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All About Next Week
April 24, 2006

by Jeff J. Snider
Special for OnlineOnslaught.com


Okay, before we start today, let's go over a little bit of email I got last week. As you no doubt recall, I said this:

Burchill hits his flippy move (which the announcers are referring to as “Walking the Plank,” which makes no sense to me) and gets the pin. 

I guess I should have been more clear about WHY the name makes no sense to me. I got emails from three different readers explaining to me what “walking the plank” is. The impression they got from what I wrote was that “walking the plank” was a phrase I had never heard before, just as if Tazz had called the move “Billowing the

Nightingale” or “Defenestrating the Cinnamon Toast Crunch.”

In actuality, I do know what walking the plank is, and it is that knowledge that causes me to wonder why they came up with that name for the move. You see, Burchill's move bears no actual resemblance to someone walking the plank. In it's most basic sense -- a pirate makes someone he doesn't like walk the plank, Burchill does this move to his opponent -- I guess there are minor similarities, but it essentially feels to me like they were just grasping for any pirate term to call that move. And if that's the case, they could have called it the “Ahoy Matey” or the “Shiver Me Timbers.”

(All this pirate talk reminds me of my favorite pirate joke: A pirate walks into a bar with a steering wheel on his crotch. The bartender says, “Hey, did you know you have a steering wheel on your crotch?” And the pirate responds, “Yarr, it's driving me nuts.”)

So anyway, thanks to everyone who wrote in with feedback, and sorry for the confusion on the plank walking.

Weird Cold Open: We start with Booker and Sharmell backstage, and Booker is talking to the camera, but he's REALLY talking to Matt Hardy, along the lines of “I'm totally gonna beat you tonight.” Then we flash to Hardy, who has his own camera, and he's totally like, “Nuh-uh, I'm gonna win, dooty head.”

Tazz and Cole then start hyping the match, which is a first-round match in the King of the Ring tournament, and it's TONIGHT! Oh, my mistake, it's RIGHT NOW!

Booker T vs. Matt Hardy

Tonight is one of those night where you can kind of forget what Booker has going for him besides his personality, because let's face it: both men seemed to be infected with a mild case of Orton-itis. The match is just a bit slower than you would expect from these two guys, but after about ten minutes, you find yourself wondering if you had just been deceiving yourself about their abilities all these years.

Not too long into the match, Hardy misses a moonsault, and Booker takes control. After a brief beatdown, Hardy takes control back for just a second, long enough to set up for the Twist of Fate, but Booker pushes him off, and Sharmell pulls the rope down, sending Hardy tumbling down to the floor.


When we get back, Booker is beating down Hardy, and Cole & Tazz inform us that it's been this was for the whole commercial break. Booker goes up to the top turnbuckle, but Hardy intercepts him and hits a superplex for a two count. It took a lot of out both men, and they get up at about the same time. Booker hangs Hardy on the top rope, then goes directly into his third extended headlock of the match. The crowd finally gets into the match, urging Hardy to do something exciting. Hardy starts to power out, but Booker pulls him by the hair to retain control. Booker goes for a suplex, which Hardy counters into a reverse DDT. Hardy's in control now, and a bulldog gets a two count. Booker hits a leg lariat out of nowhere, which he follows up with a Bookend and a Spinarooni. Hardy dodges the scissor kick and hits a Side Effect for a two count. Hardy sets Booker up for the Twist of Fate again, but Sharmell comes in to distract the ref while Booker nails Matt with a low blow. Scissor kick, 1-2-3.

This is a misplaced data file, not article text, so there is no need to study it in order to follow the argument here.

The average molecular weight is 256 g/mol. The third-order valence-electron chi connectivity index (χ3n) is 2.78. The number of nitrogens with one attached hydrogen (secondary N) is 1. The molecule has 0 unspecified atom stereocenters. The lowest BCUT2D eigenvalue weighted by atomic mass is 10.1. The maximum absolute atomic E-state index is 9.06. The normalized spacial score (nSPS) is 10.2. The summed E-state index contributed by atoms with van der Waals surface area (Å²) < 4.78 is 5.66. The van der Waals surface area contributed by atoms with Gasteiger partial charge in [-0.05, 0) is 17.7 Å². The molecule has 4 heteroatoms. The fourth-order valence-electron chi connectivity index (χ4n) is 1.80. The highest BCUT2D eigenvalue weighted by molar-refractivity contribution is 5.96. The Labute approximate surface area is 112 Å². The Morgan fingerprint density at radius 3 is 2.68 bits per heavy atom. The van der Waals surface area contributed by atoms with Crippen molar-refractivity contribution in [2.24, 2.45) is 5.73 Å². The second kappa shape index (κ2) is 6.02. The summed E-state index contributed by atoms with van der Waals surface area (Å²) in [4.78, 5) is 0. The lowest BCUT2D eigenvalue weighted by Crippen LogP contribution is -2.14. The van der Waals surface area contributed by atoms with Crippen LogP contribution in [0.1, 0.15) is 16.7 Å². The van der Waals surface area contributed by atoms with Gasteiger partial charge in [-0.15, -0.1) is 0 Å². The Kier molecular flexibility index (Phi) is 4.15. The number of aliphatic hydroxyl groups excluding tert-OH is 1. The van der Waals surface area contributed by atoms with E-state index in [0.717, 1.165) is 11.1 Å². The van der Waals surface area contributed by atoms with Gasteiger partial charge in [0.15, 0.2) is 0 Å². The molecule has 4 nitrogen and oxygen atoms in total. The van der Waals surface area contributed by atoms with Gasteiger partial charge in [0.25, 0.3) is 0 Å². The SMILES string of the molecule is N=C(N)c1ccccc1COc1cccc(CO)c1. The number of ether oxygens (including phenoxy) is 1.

Your winner: Booker T (18:23). Like I said, Orton may be gone, but his headlocks live on. This match was not exciting, and to be honest, I don't think anyone in the world actually thought Hardy had a chance to win. Smackdown often has criminally short matches, but this one was the opposite: it should have been quite a bit shorter.

After the match: Booker and Sharmell pose on the throne that is set up at the top of the ramp.


Tonight: JBL's “Great American Celebration.”

Video Package:JBL's victory over Eddie at the Great American Bash 2004.

Backstage: Burchill and his wench are bickering. Burchill tells Regal he has a few other costumes he would like him to try on.


Joey Mercury vs. Paul London

This is a follow-up to last week's match where Kendrick beat Nitro. There were some cool spots here, but quite a bit more sloppiness than you would expect from these two guys (and their respective partners).

Early in the match, London is heading up to the top turnbuckle, but when he's at the second rope, Mercury knocks him over the ropes and down to the floor. It was a pretty sweet-looking bump, really. This leads to an extended stretch where Mercury is in control, and the attempted help from Kendrick only leads to the ref being distracted, which allows M&N to hit some double-team offense. Melina gets in on the act with her head scissors, too. Finally, Mercury is going for a sleeper, and London hits a chinbreaker to get some momentum back. London goes up top, and Mercury follows him up, going for a superplex. London blocks it, and he eventually knocks Mercury to the mat and hits a flying cross-body. Nitro breaks up the two count and rolls out of the ring, and London goes right after him, flying onto him between the ropes. Kendrick comes into the ring to deal with Mercury, and this is where the aforementioned sloppiness starts. Mercury knocks Kendrick down with some cross between a clothesline and a forearm. He then sets up the slingshot and sends Kendrick over the top rope and onto London, except that Kendrick made too much contact with the top rope, so London had to run a few steps forward in order to get hit by Kendrick. Mercury rolls London back into the ring, but then he gets cocky. As he is in London 's face taunting him, London rolls him up out of nowhere and gets the pin.